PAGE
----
Aurora-A is a serine/threonine kinase that plays critical roles in centrosome maturation, spindle dynamics, and chromosome orientation and it is frequently over-expressed in human cancers. In this work, we show that Aurora-A interacts with the SUMO-conjugating enzyme UBC9 and co-localizes with SUMO1 in mitotic cells. Aurora-A can be SUMOylated in vitro and in vivo. Mutation of the highly conserved SUMOylation residue lysine 249 significantly disrupts Aurora-A SUMOylation and mitotic defects characterized by defective and multipolar spindles ensue. The Aurora-AK249R mutant has normal kinase activity but displays altered dynamics at the mitotic spindle. In addition, ectopic expression of the Aurora-AK249R mutant results in a significant increase in susceptibility to malignant transformation induced by the Ras oncogene. These data suggest that modification by SUMO residues may control Aurora-A function at the spindle and that deficiency of SUMOylation of this kinase may have important implications for tumor development. © 2011 Pérez de Castro, Aguirre-Portolés, Martin, Fernández-Miranda, Klotzbucher, Kubbutat, Megías, Arlot-Bonnemains and Malumbres. Source

Epifano C.,Epithelial Cell Biology Group | Megias D.,Confocal Microscopy Core Unit | Perez-Moreno M.,Epithelial Cell Biology Group
EMBO Reports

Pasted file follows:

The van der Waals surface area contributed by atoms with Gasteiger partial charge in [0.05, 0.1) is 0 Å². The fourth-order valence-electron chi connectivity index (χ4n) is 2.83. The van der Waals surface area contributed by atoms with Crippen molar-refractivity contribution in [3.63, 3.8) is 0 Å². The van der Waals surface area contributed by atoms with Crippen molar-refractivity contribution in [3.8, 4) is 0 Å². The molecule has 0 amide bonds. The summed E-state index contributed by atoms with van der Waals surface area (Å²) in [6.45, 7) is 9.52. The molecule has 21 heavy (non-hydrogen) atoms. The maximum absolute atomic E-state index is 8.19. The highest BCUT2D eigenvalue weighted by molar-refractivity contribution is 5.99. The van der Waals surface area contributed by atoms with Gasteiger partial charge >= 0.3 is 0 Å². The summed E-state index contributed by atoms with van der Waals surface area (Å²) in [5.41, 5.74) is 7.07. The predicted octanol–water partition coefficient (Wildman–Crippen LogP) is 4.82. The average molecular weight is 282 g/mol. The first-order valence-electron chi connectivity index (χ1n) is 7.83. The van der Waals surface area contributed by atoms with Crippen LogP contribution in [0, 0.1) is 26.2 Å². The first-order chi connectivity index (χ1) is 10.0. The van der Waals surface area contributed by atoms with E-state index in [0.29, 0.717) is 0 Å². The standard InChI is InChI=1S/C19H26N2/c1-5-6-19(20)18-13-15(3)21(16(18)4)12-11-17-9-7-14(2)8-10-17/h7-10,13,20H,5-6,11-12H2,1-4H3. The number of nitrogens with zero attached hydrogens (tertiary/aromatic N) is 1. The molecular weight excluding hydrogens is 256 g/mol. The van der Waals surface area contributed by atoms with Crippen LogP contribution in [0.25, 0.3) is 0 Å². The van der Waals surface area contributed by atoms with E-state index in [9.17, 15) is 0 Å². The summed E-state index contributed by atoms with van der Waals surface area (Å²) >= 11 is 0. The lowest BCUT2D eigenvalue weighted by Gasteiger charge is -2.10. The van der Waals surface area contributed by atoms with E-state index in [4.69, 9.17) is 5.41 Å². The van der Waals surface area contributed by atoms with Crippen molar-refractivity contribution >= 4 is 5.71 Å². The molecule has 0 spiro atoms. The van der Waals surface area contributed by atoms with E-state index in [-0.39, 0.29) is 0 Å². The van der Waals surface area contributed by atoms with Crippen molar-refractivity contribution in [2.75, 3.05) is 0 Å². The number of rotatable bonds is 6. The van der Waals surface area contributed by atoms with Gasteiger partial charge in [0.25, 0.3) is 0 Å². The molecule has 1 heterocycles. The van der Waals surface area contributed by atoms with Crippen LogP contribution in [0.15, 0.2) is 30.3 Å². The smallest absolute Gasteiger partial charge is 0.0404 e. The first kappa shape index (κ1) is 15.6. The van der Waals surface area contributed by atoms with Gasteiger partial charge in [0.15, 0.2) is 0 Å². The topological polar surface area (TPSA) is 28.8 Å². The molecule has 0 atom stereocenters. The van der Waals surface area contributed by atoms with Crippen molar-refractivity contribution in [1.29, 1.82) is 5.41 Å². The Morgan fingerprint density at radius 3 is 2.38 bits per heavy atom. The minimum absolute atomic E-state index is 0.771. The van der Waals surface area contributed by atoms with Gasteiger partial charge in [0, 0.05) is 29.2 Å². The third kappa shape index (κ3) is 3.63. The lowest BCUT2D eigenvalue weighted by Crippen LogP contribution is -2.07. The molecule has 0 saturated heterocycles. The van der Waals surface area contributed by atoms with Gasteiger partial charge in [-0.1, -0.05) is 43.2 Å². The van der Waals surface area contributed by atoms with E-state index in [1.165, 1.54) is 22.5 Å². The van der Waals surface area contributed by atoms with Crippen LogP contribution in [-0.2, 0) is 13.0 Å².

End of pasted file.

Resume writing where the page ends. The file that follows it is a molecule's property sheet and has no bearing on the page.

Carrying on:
The adherens junction protein p120-catenin is implicated in the regulation of cadherin stability, cell migration and inflammatory responses in mammalian epithelial tissues. How these events are coordinated to promote wound repair is not understood. We show that p120 catenin regulates the intrinsic migratory properties of primary mouse keratinocytes, but also influences the migratory behavior of neighboring cells by secreted signals. These events are rooted in the ability of p120-catenin to regulate RhoA GTPase activity, which leads to a two-tiered control of cell migration. One restrains cell motility via an increase in actin stress fibers, reduction in integrin turnover and an increase in the robustness of focal adhesions. The other is coupled to the secretion of inflammatory cytokines including interleukin-24, which causally enhances randomized cell movements. Taken together, our results indicate that p120-RhoA-GTPase-mediated signaling can differentially regulate the migratory behavior of epidermal cells, which has potential implications for chronic wound responses and cancer. Synopsis The adherens junction protein p120-catenin differentially regulates the migratory behavior of primary epidermal cells via RhoA-GTPase-mediated signaling. Loss of p120-catenin restricts single cell migration intrinsically and at the same time increases the migratory behavior of neighboring cells during wound repair. Loss of p120-catenin decreases cell migration in single primary epidermal cells as a consequence of increased actin stress fibers, focal adhesion robustness and reduced integrin turnover. The restrain in cell motility is counteracted by the secretion of inflammatory factors to the environment, including IL-24, which enhances the migration of neighboring epidermal cells. The adherens junction protein p120-catenin differentially regulates the migratory behavior of primary epidermal cells via RhoA-GTPase-mediated signaling. Loss of p120-catenin restricts single cell migration intrinsically and at the same time increases the migratory behavior of neighboring cells during wound repair. © 2014 The Authors. Source